Bush Lays Wreath for Veterans Day

Honoring a longstanding Veterans Day (search) tradition, President Bush placed a wreath Tuesday on the Tomb of the Unknowns to remember the sacrifices of war heroes past and present.

"Today every veteran can be certain: The nation you served and the people you defended are grateful," Bush said during ceremonies at Arlington National Cemetery (search).

"Veterans have a special place. We honor them all for their service in uniform," he said.

The president recognized fallen soldiers of wars gone by and reflected on current sacrifices made by American soldiers in Iraq and Afghanistan.

"Our veterans have borne the costs of America's wars and have stood watch over America's peace," Bush said. "In two years and two months since our country was attacked, the men and women of our forces have engaged the terrorist enemy on many fronts.

"They have liberated two nations: Afghanistan and Iraq, delivering more than 50 million people from the hands of dictators."

Earlier Tuesday, Defense Secretary Donald H. Rumsfeld praised U.S. troops on "Fox and Friends."

"We have wonderful young men and women in service in the Army, the Navy, the Air Force, the Marines," he said. "They've done such a wonderful job and they're proud of what they're doing, and they understand the mission and they feel they're having good success."

Also Tuesday, Bush was signing the Fallen Patriots Tax Relief Act (search), which doubles the tax-free death gratuity payment given to families of fallen soldiers from $6,000 to $12,000.

And he was signing the National Cemetery Expansion Act (search) to help establish new national cemeteries for deceased veterans in southeastern Pennsylvania and in and around Birmingham, Ala., Jacksonville and Sarasota, Fla., Bakersfield, Calif., and Greenville and Columbia, S.C.

On Veterans Day just one year ago, Bush was threatening to commit the "full force and might" of U.S. military against Saddam Hussein unless he quickly disarmed.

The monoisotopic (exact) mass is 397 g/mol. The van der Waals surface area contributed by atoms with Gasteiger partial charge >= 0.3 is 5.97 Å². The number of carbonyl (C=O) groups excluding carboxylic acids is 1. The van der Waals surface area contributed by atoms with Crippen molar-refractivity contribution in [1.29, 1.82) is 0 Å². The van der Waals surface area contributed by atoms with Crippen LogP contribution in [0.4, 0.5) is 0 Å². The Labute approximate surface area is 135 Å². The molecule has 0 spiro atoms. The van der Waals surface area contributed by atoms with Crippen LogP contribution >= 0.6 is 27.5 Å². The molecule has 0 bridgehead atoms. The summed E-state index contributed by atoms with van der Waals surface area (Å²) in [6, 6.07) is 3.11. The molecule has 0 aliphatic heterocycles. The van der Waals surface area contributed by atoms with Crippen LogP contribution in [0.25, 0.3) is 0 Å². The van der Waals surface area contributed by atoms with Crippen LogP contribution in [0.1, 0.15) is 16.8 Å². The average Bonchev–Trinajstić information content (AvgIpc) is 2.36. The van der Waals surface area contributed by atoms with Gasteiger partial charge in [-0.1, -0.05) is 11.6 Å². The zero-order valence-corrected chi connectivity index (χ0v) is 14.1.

This year, the Bush administration continues to search Iraq for weapons of mass destruction. Daily attacks there against remaining coalition troops have pushed the U.S. death toll to nearly 400, with more than half of those since the president declared an end to major combat operations on May 1.

Rumsfeld said the United States has sufficient forces on the ground and that he wouldn't hesitate to recommend more if necessary.

"We're making good progress," he told Fox on Tuesday. "We now have almost as many Iraqi security forces in Iraq as we have Americans in Iraq, something like 125,000 to 130,000. So the total security forces there are increasing."

Gen. Richard Myers, chairman of the Joint Chiefs of Staff, said, "There is no more noble cause than the one that is being fought right now in Iraq and Afghanistan by the members of our armed forces."

Bush's national security adviser Condoleezza Rice on Monday acknowledged an upsurge in violence, especially in the so-called "Sunni Triangle" encompassing Baghdad, Fallujah and Tikrit.

But she said the administration's No. 1 strategy is to increase the number of Iraqis involved in their own security. She said there are now 118,000 trained Iraqi security forces.

Rice denied that major combat operations have resumed.

"What has happened is there are some elements of the old regime that are making common cause with some foreign fighters in what I think could classically be described as an insurgency or insurgency plus terrorism," Rice said.

Secretary of State Colin Powell told students at City College in New York on Monday night that "for the sake of civilization, for our security, we must stay the course" in Iraq.

"There is no question we are being tested," Powell said, but "we will win -- of that there is absolutely no doubt in my mind."

There are an estimated 19 million veterans in the United States, and about 1,500 die each day.

The Associated Press contributed to this report.